In the 50’s, we discovered that saturated fat was clogging our arteries, so we assumed too much fat was not good and we ate more carbs. Now, with the results of the PURE study, we see that getting energy from carbs may not be good and the fat we avoided may not be as bad as we thought.

The Prospective Urban Rural Epidemiology (PURE) study looked at 135,335 individuals from18 socioeconomically diverse countries. They were followed for a median of 7.4 years to evaluate the association between the intake of fruits, vegetables, and legumes, and the risk of cardiovascular disease and death. There was an inverse association between higher fruit, vegetable, and legume intake and major cardiovascular disease, myocardial infarction, cardiovascular mortality, noncardiovascular mortality, and total mortality. The hazard ratio for total mortality was 0.78 for individuals having three to four servings per day compared with the control population, and there was no further decrease in risk seen with increased consumption. The study also showed a protective effect from all types of fat. Too much sugar is associated with elevated triglycerides, which are made by the liver to store unused carbs, and is the main cause of fatty liver. From the results of the study, it was concluded that increased consumption of fruit, vegetables, and legumes was associated with a lower risk of mortality, and the optimal number of servings appears to be three to four per day. This is equivalent to 375 to 500 grams per day.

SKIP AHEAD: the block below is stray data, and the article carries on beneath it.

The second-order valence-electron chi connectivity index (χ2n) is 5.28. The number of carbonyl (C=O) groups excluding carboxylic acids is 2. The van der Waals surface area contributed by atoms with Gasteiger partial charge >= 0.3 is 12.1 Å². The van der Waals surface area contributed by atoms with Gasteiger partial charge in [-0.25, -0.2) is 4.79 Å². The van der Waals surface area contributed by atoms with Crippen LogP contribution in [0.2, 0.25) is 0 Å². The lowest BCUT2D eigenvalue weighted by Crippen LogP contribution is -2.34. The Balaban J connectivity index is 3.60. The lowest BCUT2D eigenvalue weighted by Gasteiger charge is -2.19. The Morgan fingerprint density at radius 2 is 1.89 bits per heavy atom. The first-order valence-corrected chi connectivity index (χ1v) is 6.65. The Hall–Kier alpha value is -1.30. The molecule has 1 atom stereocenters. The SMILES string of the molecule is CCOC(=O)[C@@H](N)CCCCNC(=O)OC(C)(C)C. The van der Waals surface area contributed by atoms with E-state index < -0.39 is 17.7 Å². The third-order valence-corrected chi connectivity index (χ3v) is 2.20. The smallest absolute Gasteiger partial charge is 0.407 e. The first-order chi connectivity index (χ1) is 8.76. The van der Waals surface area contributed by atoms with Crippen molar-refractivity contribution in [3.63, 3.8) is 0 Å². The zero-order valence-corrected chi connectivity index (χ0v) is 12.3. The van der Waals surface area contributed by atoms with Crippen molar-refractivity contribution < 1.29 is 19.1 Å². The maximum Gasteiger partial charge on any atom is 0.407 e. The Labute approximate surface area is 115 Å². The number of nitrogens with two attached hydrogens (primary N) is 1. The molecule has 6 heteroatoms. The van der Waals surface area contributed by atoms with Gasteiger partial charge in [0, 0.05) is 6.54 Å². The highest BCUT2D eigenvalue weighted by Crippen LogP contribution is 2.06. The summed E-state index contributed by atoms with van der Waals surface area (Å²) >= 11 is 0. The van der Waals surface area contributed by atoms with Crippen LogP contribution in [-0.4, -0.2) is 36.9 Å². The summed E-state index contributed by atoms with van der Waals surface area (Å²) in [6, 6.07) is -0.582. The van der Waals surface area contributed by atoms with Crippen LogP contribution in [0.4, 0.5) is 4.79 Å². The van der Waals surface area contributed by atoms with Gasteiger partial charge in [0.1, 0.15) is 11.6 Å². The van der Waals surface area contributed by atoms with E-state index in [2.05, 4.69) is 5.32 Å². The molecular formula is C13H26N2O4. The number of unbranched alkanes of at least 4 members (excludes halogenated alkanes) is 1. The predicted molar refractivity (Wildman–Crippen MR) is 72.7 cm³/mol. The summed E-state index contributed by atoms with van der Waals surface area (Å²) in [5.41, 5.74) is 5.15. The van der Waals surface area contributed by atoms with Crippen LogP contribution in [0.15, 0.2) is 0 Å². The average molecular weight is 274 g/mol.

Dehghan M, Mente A, Zhang X, et al. Associations of fats and carbohydrate intake with cardiovascular disease and mortality in 18 countries from five continents (PURE): a prospective cohort study [published online August 28, 2016]. Lancet. doi: 10.1016/S0140-6736(17)322523